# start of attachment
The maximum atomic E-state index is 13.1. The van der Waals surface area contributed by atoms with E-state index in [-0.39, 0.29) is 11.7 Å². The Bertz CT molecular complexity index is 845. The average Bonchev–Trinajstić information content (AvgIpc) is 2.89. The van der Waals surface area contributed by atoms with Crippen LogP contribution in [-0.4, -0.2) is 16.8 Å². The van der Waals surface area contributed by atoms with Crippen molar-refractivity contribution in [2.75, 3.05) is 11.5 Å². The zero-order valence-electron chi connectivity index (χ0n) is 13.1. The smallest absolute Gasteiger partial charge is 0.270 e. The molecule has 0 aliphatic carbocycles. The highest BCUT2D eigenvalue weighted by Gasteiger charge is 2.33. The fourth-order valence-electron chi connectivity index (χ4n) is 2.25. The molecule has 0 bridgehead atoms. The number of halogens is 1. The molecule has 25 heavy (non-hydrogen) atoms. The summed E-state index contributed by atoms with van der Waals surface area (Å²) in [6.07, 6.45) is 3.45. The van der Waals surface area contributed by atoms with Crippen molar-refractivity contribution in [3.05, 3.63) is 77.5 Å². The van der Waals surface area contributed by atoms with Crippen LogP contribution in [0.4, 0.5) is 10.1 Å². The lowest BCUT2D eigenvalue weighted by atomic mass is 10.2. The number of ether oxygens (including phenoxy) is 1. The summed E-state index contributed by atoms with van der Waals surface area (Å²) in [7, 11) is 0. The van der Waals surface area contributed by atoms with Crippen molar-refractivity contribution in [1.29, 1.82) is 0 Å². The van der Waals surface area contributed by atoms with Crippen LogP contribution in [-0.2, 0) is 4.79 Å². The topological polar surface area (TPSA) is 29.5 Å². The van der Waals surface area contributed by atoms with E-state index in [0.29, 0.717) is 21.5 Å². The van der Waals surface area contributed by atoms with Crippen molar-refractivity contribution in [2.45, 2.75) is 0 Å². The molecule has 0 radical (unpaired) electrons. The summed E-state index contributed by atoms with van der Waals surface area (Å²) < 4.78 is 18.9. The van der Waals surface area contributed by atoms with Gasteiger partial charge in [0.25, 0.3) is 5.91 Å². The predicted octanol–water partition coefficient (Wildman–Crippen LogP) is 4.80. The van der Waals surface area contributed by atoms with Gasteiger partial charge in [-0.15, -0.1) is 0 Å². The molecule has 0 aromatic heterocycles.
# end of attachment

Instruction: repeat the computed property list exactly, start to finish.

The maximum atomic E-state index is 13.1. The van der Waals surface area contributed by atoms with E-state index in [-0.39, 0.29) is 11.7 Å². The Bertz CT molecular complexity index is 845. The average Bonchev–Trinajstić information content (AvgIpc) is 2.89. The van der Waals surface area contributed by atoms with Crippen LogP contribution in [-0.4, -0.2) is 16.8 Å². The van der Waals surface area contributed by atoms with Crippen molar-refractivity contribution in [2.75, 3.05) is 11.5 Å². The zero-order valence-electron chi connectivity index (χ0n) is 13.1. The smallest absolute Gasteiger partial charge is 0.270 e. The molecule has 0 aliphatic carbocycles. The highest BCUT2D eigenvalue weighted by Gasteiger charge is 2.33. The fourth-order valence-electron chi connectivity index (χ4n) is 2.25. The molecule has 0 bridgehead atoms. The number of halogens is 1. The molecule has 25 heavy (non-hydrogen) atoms. The summed E-state index contributed by atoms with van der Waals surface area (Å²) in [6.07, 6.45) is 3.45. The van der Waals surface area contributed by atoms with Crippen molar-refractivity contribution in [3.05, 3.63) is 77.5 Å². The van der Waals surface area contributed by atoms with Crippen LogP contribution in [0.4, 0.5) is 10.1 Å². The lowest BCUT2D eigenvalue weighted by atomic mass is 10.2. The number of ether oxygens (including phenoxy) is 1. The summed E-state index contributed by atoms with van der Waals surface area (Å²) in [7, 11) is 0. The van der Waals surface area contributed by atoms with Crippen molar-refractivity contribution in [1.29, 1.82) is 0 Å². The van der Waals surface area contributed by atoms with Crippen LogP contribution in [-0.2, 0) is 4.79 Å². The topological polar surface area (TPSA) is 29.5 Å². The van der Waals surface area contributed by atoms with E-state index in [0.29, 0.717) is 21.5 Å². The van der Waals surface area contributed by atoms with Crippen molar-refractivity contribution in [2.45, 2.75) is 0 Å². The molecule has 0 radical (unpaired) electrons. The summed E-state index contributed by atoms with van der Waals surface area (Å²) < 4.78 is 18.9. The van der Waals surface area contributed by atoms with Gasteiger partial charge in [0.25, 0.3) is 5.91 Å². The predicted octanol–water partition coefficient (Wildman–Crippen LogP) is 4.80. The van der Waals surface area contributed by atoms with Gasteiger partial charge in [-0.15, -0.1) is 0 Å². The molecule has 0 aromatic heterocycles.